Is it Possible to Correct Myopia?

Correct Myopia

You may have heard of myopia or nearsightedness, a refractive error in which distant objects appear blurry, but nearby objects are seen plainly. However, have you heard of excessive myopia?

High myopia is a more severe type of myopia that necessitates a stronger prescription. And because it typically begins in childhood, routine eye exams for children are essential for detecting early symptoms and preventing their progression.

Continue reading to learn more about myopia, its symptoms, diagnosis, and available treatments.

High Myopia

High myopia is myopia that has progressed to the point where it requires a spherical correction of -6 diopters or more. The diopter assesses the focusing ability of a prescription lens. Negative diopters increase lens thickness.

High myopia is caused by a very long retina or a steep cornea. It may worsen until the 20s when it stabilises or levels off. Symptoms of myopia extreme include:

  • Headaches
  • Impaired vision
  • Eye strain

How is Myopia Diagnosed?

As with other refractive errors, myopia and severe myopia require an eye exam for diagnosis and are typically detected in childhood. It can be caused by visual stress or diabetes in adults.

In addition to medical and familial history, a retina, optic disc, and macula examination is part of the diagnostic process.

Treatment and Correction of Myopia

Your optometrist has a variety of methods for myopia correction. The most common solutions for refractive error and blurred vision are spectacles and contact lenses. In addition, myopia control is a method for preventing sight-threatening eye diseases and slowing their progression. Examples include:

Refractive Procedures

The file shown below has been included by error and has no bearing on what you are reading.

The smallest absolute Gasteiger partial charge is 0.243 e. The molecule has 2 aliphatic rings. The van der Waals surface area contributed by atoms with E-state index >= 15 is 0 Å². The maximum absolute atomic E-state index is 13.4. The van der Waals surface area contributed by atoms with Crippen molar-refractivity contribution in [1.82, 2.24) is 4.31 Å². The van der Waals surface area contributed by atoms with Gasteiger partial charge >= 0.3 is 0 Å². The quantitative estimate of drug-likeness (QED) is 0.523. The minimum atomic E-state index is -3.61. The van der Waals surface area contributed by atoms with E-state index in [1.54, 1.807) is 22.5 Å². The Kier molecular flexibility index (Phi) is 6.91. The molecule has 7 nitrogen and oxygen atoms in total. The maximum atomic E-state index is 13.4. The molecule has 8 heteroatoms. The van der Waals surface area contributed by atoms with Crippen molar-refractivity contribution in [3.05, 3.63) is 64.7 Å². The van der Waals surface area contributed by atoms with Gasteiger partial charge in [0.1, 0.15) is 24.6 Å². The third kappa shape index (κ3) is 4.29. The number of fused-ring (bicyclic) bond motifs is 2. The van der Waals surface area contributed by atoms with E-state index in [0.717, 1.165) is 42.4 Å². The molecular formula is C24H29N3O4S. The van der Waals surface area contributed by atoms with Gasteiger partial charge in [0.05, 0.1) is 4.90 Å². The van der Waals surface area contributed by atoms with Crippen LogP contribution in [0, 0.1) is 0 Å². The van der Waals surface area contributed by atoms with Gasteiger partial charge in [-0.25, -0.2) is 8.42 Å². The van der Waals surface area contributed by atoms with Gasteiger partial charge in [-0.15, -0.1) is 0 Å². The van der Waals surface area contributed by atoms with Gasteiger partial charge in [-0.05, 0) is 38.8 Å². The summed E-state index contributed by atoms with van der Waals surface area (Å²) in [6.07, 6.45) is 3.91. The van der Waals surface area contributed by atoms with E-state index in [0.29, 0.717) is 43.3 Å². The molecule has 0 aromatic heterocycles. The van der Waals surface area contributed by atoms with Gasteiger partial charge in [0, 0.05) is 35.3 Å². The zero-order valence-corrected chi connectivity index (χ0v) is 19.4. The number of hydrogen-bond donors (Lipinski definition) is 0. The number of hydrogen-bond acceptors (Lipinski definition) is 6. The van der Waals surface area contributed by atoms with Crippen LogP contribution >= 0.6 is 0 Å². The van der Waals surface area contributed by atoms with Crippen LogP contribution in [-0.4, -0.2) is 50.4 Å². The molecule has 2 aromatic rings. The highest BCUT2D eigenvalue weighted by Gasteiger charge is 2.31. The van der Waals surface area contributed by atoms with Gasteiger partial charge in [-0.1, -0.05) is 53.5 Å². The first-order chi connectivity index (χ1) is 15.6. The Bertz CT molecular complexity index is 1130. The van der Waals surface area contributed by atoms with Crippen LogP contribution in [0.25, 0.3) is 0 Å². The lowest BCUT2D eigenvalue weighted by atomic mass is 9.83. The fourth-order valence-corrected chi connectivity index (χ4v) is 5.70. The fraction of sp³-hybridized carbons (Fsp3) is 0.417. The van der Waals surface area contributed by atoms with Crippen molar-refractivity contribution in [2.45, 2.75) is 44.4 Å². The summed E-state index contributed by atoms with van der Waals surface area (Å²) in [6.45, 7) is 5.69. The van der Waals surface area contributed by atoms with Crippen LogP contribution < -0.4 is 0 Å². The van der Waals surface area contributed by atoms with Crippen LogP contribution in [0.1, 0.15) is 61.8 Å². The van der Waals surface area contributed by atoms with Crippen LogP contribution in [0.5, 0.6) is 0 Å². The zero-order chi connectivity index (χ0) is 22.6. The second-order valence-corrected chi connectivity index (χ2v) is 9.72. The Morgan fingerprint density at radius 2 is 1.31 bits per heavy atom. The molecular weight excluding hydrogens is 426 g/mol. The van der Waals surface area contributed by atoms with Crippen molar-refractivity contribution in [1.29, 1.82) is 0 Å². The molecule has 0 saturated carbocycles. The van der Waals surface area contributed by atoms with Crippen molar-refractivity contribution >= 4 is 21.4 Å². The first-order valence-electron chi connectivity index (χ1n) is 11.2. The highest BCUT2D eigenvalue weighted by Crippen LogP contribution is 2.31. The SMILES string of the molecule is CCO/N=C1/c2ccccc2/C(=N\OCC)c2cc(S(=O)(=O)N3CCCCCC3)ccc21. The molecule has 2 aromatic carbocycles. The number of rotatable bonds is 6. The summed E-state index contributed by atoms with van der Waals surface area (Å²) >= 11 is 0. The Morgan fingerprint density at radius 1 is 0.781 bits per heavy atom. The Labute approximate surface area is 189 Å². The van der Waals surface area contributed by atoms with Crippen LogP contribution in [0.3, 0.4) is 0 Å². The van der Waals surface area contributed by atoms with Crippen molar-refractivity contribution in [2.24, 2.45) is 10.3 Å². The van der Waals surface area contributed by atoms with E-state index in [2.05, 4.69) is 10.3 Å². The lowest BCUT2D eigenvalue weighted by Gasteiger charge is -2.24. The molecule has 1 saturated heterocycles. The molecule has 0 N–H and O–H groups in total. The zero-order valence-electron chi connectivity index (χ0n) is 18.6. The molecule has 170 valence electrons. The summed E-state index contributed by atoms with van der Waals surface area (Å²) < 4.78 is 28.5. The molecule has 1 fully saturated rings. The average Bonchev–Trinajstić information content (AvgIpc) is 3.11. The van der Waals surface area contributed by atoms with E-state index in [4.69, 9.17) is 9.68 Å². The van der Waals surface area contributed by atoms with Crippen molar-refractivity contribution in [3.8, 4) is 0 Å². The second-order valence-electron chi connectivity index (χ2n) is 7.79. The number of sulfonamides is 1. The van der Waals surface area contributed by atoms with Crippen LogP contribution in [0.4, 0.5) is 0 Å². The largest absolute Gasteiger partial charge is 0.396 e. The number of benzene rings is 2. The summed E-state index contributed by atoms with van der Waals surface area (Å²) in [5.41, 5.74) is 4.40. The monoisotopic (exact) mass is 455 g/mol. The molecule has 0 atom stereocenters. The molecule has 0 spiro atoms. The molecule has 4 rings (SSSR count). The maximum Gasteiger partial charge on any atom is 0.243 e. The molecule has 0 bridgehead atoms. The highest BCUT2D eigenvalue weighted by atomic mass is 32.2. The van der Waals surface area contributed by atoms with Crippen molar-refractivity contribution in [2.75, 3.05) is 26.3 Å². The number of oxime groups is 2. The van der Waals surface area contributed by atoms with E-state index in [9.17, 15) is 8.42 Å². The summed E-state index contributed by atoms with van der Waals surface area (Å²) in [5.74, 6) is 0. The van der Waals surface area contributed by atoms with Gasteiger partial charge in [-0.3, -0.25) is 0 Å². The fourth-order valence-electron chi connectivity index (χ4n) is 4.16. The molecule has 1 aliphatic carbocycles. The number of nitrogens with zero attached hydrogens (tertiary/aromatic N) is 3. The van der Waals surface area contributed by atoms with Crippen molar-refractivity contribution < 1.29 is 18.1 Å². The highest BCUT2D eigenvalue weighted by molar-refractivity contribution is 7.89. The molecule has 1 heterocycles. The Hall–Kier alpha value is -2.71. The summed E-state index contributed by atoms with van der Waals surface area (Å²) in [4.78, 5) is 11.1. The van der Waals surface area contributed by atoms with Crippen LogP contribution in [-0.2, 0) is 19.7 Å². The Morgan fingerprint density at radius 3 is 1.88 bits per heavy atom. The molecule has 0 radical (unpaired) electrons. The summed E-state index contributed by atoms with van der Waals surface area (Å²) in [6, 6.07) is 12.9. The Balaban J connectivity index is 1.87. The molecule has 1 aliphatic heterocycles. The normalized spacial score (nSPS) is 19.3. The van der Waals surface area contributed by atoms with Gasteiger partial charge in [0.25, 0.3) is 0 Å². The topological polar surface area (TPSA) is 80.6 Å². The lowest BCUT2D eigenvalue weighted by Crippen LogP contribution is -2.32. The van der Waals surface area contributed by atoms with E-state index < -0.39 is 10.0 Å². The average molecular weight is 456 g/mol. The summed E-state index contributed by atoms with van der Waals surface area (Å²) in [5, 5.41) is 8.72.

Laser-assisted in situ keratomileusis (LASIK) is an eye surgery that reshapes the layers beneath the cornea using a laser. Photorefractive Keratectomy (PRK) also utilises a laser to reshape the surface of the cornea.


Orthokeratology is a corneal reshaping lens used to correct and halt myopia progression. Nighttime use of these custom-fitted, rigid contact lenses gently reshapes the cornea. As a result, children do not need to wear spectacles or contact lenses during the day.

Intraocular Lenses

Intraocular lenses supplant the eye’s natural lens with an artificial lens while leaving the cornea intact. Typically, the procedure is performed to prevent or treat cataracts.

Atropine Ophthalmic Drops

In modest doses, atropine slows the progression of myopia. It is offered as droplets and ointments. Your optometrist can advise you if it is safe to use in conjunction with other treatments.

Maintain Your Vision with Corrective Lenses

There is no cure for high myopia, but you can preserve your vision and visual health by adopting the following measures:

  • Slow down the progress
  • Fix the refractive error.
  • Detect and prevent eye diseases of significant risk
  • Reduce your screen exposure
  • Outside, sunglasses are worn to safeguard the eyes.
  • Use sufficient illumination when reading or working
  • Avoid smoking
  • Maintain a nutritious diet

Treatments and methods are crucial to delaying myopia as more individuals and children develop it. In addition, regular eye examinations are essential for detecting associated eye disorders.

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